Glenn worked dry placer gold claims near Quartzite, Ariz., bringing numerous friends and family along to share the adventure. He continued to be an avid hunter and supplied the family table with venison.
Some fun family times were spent taking jeep trails to explore old ghost towns, fishing, hunting, camping and rock hunting in Colorado, Wyoming and Utah.
For 40 years Glenn owned the Rolling Hills Gun Shop and was known in the area as a premier custom gun maker.
His interests included muzzleloading rifles, and he made his own "possibles" and elk-hide buckskins. He formed the "Overland Trail Fur Company" mountain man outfit in the early 1970s, participating in shooting events and rendezvous, winning first place in the Beecher Island muzzleloader shoot one year.
He machined a special English musket cap nipple for better ignition than standard percussion caps, eliminating misfires. He simply gave his invention to Thompson Center Arms.
As an avid student of history and pilot, Glenn had a deep interest in the air war in Europe in WWII. He took writing classes at Colorado State University, where he was one of the only students to have his first effort at writing published in a magazine.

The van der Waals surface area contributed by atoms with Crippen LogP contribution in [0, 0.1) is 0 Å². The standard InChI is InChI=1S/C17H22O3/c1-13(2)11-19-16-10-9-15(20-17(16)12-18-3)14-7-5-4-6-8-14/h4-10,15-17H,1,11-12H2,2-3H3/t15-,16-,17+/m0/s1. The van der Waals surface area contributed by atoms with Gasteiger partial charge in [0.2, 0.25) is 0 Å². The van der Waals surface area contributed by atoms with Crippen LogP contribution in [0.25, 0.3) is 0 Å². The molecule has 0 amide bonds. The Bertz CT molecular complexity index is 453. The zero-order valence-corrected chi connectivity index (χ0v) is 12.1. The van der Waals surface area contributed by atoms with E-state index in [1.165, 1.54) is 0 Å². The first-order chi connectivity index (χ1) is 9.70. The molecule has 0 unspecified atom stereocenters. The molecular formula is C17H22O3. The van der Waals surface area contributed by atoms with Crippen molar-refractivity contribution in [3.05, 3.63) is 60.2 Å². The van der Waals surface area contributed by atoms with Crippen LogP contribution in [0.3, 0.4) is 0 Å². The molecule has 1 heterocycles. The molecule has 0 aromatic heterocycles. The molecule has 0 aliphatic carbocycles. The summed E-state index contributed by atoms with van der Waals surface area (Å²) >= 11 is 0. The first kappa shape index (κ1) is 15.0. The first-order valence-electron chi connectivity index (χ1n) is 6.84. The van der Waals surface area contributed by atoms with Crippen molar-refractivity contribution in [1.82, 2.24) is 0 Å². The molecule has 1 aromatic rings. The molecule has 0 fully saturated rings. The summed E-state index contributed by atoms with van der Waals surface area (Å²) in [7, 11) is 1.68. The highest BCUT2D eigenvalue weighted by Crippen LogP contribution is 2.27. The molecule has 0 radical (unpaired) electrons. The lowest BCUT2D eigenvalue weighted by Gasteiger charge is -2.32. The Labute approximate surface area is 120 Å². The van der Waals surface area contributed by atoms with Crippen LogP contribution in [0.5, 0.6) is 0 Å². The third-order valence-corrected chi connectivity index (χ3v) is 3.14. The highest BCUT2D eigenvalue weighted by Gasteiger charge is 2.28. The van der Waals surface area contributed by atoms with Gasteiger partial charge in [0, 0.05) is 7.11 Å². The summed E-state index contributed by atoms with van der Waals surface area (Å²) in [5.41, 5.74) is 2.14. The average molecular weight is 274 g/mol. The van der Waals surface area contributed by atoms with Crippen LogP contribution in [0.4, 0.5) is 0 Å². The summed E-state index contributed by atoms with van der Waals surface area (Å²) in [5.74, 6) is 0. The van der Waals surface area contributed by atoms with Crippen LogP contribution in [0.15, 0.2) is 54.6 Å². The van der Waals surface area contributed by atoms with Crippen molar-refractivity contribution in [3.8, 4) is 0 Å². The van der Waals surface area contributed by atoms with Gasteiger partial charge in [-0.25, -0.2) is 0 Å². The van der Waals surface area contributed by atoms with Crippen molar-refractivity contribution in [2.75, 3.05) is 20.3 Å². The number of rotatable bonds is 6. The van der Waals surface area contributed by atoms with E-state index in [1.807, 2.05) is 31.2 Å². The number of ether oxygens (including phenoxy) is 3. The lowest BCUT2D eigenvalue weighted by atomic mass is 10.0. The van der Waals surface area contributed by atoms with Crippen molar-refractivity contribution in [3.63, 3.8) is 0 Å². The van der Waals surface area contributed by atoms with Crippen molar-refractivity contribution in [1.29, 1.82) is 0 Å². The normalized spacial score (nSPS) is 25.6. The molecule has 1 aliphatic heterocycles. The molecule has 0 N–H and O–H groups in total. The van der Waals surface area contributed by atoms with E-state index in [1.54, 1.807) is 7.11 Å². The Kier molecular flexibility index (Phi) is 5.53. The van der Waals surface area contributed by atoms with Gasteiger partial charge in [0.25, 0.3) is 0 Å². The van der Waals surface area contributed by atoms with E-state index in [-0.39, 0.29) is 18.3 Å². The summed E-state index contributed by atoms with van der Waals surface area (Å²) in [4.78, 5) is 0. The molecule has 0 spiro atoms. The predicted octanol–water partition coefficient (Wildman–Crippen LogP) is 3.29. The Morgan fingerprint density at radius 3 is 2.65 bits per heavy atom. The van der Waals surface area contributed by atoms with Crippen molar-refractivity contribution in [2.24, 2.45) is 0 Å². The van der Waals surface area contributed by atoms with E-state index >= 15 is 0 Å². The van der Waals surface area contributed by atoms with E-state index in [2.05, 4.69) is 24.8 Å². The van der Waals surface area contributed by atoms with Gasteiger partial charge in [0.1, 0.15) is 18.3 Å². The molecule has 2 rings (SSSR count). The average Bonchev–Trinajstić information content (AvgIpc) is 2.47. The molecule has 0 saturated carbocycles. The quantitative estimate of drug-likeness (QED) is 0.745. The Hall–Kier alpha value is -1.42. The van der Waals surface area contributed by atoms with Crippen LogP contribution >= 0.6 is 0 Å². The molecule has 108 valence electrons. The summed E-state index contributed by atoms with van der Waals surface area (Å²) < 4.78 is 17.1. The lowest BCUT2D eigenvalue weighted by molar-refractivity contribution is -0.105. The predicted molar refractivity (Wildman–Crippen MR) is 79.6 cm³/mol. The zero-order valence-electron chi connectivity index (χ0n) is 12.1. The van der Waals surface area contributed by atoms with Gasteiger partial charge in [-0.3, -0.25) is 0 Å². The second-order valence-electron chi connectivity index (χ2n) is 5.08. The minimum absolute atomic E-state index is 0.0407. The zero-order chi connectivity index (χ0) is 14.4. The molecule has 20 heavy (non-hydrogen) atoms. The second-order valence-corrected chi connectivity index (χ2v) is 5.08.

After years of research, his first book, titled "Kriegies, Caterpillars and Lucky Bastards," was published and told the stories of the pilots and airmen who served in the 8th Air Force Bomb Group.
Glenn's second book, "Faces and Phases" of the USS Minneapolis, was dedicated to the men who served aboard the Minnie. All proceeds from the sale of the book went to the "Sunshine Fund" he set up to help shipmates in need.
For many years Glenn served as secretary of the USS Minneapolis Association, publishing a monthly newsletter, organizing reunions, seeking out "lost" shipmates and helping many men receive medals and awards due them but somehow never awarded.
Photography was another skill Glenn excelled at, and a picture he took of a newly hatched gosling in Alaska in 1952 won a local photo contest in the 1990s.
Glenn was well liked and well loved by all who knew him, known for serving others and putting their needs before his own.